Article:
I. Facts about Venice: How it Became an Important City in Italy
- Venice originated during the mid 400s.
- The structure of Venice was created out of necessity. The population had to escape a barbarian invasion. The city’s unique landscape would make it harder for invaders to infiltrate (as Venice is really a large archipelago).
- From the 1300s until the 1500s, Venice’s Republic was the most powerful force in the Mediterranean region.The territories of this Republic encompassed a large area. Terra Firma, Dalmatia and many other countries were under the Republic’s domain.
- The history of Venice abruptly changed during 1797, when the Republic yielded to Napoleon’s forces.
The Campoformio Treaty was the result of this yield. Veneto, Histra & Dalmatia were all released to Austria. For the next 60 years, the countries remained under their rule.
II. Facts about Venice: How Did the City Get Built?
- Venice sits on an archipelago, which is basically a group of small islands. The city has 118 islands altogether.
- The city was not actually built on the islets. Instead, its structures are supported by a series of wooden platforms. These platforms are secured by additional structures placed in the sea. Why did the Venetians do this? The lands themselves were not strong enough to support a regular building.
- As such, there are millions of ’piles’ underneath the Venetian lagoon.
During 1663, there was a book that detailed how the Venetians built their buildings.
This process was not easy. One of the region’s most famous churches took over two years to build. An astounding 1,106,657 piles were needed to complete its construction. These piles were 11.2 feet long.
III. Facts about Venice: Important Figures
- Venice contains approximately 7,000 chimneys. They come in 10 different styles and shapes.
- As for their bell towers, there are 170 of them. In Venetian culture, bell towers were a very important form of communication. San Marco is one of the tallest.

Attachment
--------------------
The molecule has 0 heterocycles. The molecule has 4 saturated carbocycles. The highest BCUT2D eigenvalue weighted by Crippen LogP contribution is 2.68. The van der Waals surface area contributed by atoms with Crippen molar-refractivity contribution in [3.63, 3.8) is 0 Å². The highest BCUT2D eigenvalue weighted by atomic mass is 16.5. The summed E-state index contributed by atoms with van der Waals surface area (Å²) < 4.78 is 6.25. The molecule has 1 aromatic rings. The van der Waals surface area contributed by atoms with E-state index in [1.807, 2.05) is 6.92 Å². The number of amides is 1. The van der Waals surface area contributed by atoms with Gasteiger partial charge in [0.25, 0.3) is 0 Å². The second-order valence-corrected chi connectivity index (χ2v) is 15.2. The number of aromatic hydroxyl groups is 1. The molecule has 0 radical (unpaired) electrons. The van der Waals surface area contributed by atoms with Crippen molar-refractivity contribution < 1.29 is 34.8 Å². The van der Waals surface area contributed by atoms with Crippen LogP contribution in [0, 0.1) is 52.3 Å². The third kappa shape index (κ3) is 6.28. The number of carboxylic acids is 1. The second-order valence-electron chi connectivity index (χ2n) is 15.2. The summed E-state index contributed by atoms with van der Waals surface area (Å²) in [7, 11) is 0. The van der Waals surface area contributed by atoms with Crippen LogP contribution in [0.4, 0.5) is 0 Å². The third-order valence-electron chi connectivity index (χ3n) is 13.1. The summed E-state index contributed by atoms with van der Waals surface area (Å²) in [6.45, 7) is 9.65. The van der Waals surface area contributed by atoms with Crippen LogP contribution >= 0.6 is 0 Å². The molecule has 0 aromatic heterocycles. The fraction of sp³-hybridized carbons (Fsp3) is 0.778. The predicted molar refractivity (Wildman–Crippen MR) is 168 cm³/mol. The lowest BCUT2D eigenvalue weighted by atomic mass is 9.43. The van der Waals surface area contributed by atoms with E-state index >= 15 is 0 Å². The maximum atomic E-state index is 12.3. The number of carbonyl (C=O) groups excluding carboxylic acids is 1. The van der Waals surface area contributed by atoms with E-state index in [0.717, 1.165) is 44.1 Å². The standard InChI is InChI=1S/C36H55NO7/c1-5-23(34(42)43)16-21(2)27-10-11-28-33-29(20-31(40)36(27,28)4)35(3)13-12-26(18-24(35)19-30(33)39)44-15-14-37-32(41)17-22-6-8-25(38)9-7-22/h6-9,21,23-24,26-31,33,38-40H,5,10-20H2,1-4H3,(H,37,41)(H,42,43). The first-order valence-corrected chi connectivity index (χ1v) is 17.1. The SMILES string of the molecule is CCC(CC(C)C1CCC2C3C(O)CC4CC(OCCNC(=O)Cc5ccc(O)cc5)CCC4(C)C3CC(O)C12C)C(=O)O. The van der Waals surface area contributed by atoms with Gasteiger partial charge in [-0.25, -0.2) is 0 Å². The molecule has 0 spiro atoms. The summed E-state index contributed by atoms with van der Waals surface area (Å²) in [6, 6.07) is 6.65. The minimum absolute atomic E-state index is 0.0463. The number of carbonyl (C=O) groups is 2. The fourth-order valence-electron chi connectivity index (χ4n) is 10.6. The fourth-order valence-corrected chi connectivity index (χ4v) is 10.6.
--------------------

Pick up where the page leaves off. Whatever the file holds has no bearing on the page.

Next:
- San Marco is 275 feet tall.
Sadly, the tower collapsed in 1902. No humans were hurt in the accident, but there was causality with the caretaker’s cat. Nevertheless, the tower was rebuilt to look exactly like it did when it was first constructed.
- Venice has 177 canals and over 400 bridges.
- The Grand Canal is the region’s largest. Possessing a unique S-shape, the canal splits the city in half.
- Three of the city’s bridges have been around since ancient times: Rialto, Accademia and the Scalzi (which is also known as the Ferrovia).These bridges seem sturdier than some of the more modern bridges constructed in the city. Consider the Calatrava which is only four years in age. It is already starting to decay.
- Venice is divided by quarters. There are six altogether.
- The city has 350 gondolas.
- Each year the town receives 18 million tourists. This equates to approximately 50,000 visitors each day.
IV. Facts about Venice: The City’s Problems
- Depopulation remains one of the most serious issues facing Venetian society. The number of individuals residing in the city’s historic area is 61,000 less than it was in 1966. Some experts believe that Venice may become a ghost town as early as 2030. It would only get traffic from visitors.
- The reasons why Venice suffers with depopulation include the following:
- In 1966 there was a flood which promoted a mass escape. Sixteen apartments were simply abandoned.
- Despite its ingenious design, the town is slowly sinking.
- The homes are expensive to maintain. Some of them are also in poor condition.
- The increasing cost of Venetian real estate limits the ability of the average citizen to buy a home. Instead, rich foreigners or corporations are taking residence.
- This is the saddest result of depopulation. Small businesses cannot compete against the larger corporations, which are foreign to begin with. As such, some of the city’s culture is getting lost.
It is truly a Catch-22 problem. Tourists themselves sleep in Mestre because the prices are too high in the main city. As for the citizens, the high prices keep them from enjoying their own land. This makes tourism both a blessing and a curse for Venice.
V. Facts About Venice: The Acqua Alta
- The Acqua Alta is the Venetian term for ’high water.’ To tourists, the water is attractive, but for native Venetians, it is a very annoying problem.The Acqua Alta occurs during November and December. It is the result of tidal activity.
- To fight against the Acqua Alta, Venice has created ’Mose’ a special engineering project. The Mose is simply a system of barriers. In addition to being moveable, these barriers are able to lift themselves up when a tide exceeds a certain point. This keeps water from flooding a nearby town.